More than 4,600 GPs demand Health Secretary takes action to address GP pressures that are impacting on patient care
Publication date: 05 July 2022
The Secretary of State for Health and Social Care in England, Sajid Javid, needs to take urgent action to support GPs and their teams so that they can deliver the care patients need, more than 4,600 GPs and GP trainees are demanding.
In a letter to the Secretary of State, 4620 GPs and GP trainees have called on the Government to implement the College’s new plan to improve general practice in England. They say this is needed to address the surging workload and workforce pressures facing GPs and their teams that is impacting the care they are able to deliver to patients - and prevent a potential mass exodus of nearly 19,000 GPs from the service in the next five years, according to the latest data from a recent College survey of members.
The letter states: “GPs, retired GPs and GPs in training in England we are writing to ask you to take action in response to the RCGP's Fit for the Future campaign. General practice is the cornerstone of the NHS. It helps more patients than the rest of the NHS put together. So, when GPs and their patients say that general practice is in crisis, we should all be concerned.
“With 68% of GPs saying they don’t have enough time to adequately assess and treat patients during appointments, and 42% saying that they are planning to quit the profession in the next five years, it’s clear that many practices are already in crisis, and without action things are likely to get worse. That is why we are calling on you to commit to a bold new plan to provide GPs and patients with the support that they need.”
The RCGP’s Fit for the Future campaign is calling for the Government to commit to a plan to make general practice sustainable for the future, which should include:
- A new recruitment and retention strategy that allows us to go beyond the target of 6000 more GPs
- An NHS wide campaign to free up GPs to spend more time with patients by cutting unnecessary workload and bureaucracy
- Improving patients’ experience of accessing care by investing in a new suite of IT products and support for practices, making it easier for patients to choose to see the same GP or the next available member of the team.
- Returning funding for general practice to 11% of total health spend, including £1 billion additional investment in GP premises.
Commenting on the letter, Professor Martin Marshall, lead signatory and Chair of the RCGP, said: “GPs and our teams want to be able to deliver good, safe and appropriate care for our patients when they need it. But the volume, intensity and complexity of our workload is escalating whilst numbers of fully qualified, full-time GPs are falling. This is taking its toll on the health and wellbeing of GPs and the care and services we’re able to deliver for patients. It is forcing many to consider leaving the profession earlier than planned.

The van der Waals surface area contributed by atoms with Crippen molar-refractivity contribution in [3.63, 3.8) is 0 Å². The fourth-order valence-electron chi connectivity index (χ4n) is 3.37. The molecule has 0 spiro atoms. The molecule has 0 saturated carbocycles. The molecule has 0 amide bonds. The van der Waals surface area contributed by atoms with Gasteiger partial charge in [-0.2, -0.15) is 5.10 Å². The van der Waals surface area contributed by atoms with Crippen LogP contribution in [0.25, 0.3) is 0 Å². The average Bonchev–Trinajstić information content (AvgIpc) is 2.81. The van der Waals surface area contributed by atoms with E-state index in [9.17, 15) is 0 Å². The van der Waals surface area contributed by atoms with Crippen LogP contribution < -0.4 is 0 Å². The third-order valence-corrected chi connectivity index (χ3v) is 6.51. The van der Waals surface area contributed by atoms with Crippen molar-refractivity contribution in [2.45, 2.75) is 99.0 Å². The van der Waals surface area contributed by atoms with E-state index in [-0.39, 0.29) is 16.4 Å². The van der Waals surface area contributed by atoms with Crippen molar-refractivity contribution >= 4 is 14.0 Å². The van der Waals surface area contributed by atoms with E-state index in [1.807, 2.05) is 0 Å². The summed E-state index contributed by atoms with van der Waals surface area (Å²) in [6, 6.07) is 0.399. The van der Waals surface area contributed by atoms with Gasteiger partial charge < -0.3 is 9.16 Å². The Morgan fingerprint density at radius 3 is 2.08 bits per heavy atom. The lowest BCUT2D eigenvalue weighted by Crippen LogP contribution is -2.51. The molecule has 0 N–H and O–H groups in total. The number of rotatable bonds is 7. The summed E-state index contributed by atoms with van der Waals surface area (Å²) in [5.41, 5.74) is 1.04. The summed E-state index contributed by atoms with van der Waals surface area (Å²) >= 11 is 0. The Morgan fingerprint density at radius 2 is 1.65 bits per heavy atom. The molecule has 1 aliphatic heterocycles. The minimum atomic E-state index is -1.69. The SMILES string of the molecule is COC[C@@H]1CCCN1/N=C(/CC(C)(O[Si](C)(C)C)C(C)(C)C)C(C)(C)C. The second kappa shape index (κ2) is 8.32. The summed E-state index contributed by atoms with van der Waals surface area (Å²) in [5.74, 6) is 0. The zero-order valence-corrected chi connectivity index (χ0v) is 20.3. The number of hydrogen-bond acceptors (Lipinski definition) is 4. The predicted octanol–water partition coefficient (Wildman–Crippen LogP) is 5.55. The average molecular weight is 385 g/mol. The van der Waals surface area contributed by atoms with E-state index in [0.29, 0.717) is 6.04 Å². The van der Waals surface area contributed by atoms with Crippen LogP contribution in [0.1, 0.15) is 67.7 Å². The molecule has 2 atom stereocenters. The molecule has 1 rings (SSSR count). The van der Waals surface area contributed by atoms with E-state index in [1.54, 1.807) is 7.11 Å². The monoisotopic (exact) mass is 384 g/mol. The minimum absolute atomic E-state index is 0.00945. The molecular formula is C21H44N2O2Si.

“This is why we’ve launched Fit for the Future. We’re making it very clear to Government what is needed to make general practice safe and sustainable, both for patients and GPs and our teams, now and in the future. This is the Secretary of State’s opportunity to hear the very real concerns our members have about working in general practice and the care they’re able to deliver – and act to provide the positive changes that will allow GPs to deliver the care our patients need, and the type of care that we want to deliver.
“We need to make being a GP sustainable again, for the sake of the NHS, and for the sake of patients. We urge politicians and decision makers to take heed of our campaign calls.”
Survey results extracted from RCGP annual tracking survey, comprised of 1,262 GPs and RCGP members working in England. Fieldwork conducted between March 3rd and April 4th, 2022, and results are weighted by age, region and career stage.
RCGP Press office: 0203 188 7659
Notes to editor
The Royal College of General Practitioners is a network of more than 52,000 family doctors working to improve care for patients. We work to encourage and maintain the highest standards of general medical practice and act as the voice of GPs on education, training, research and clinical standards.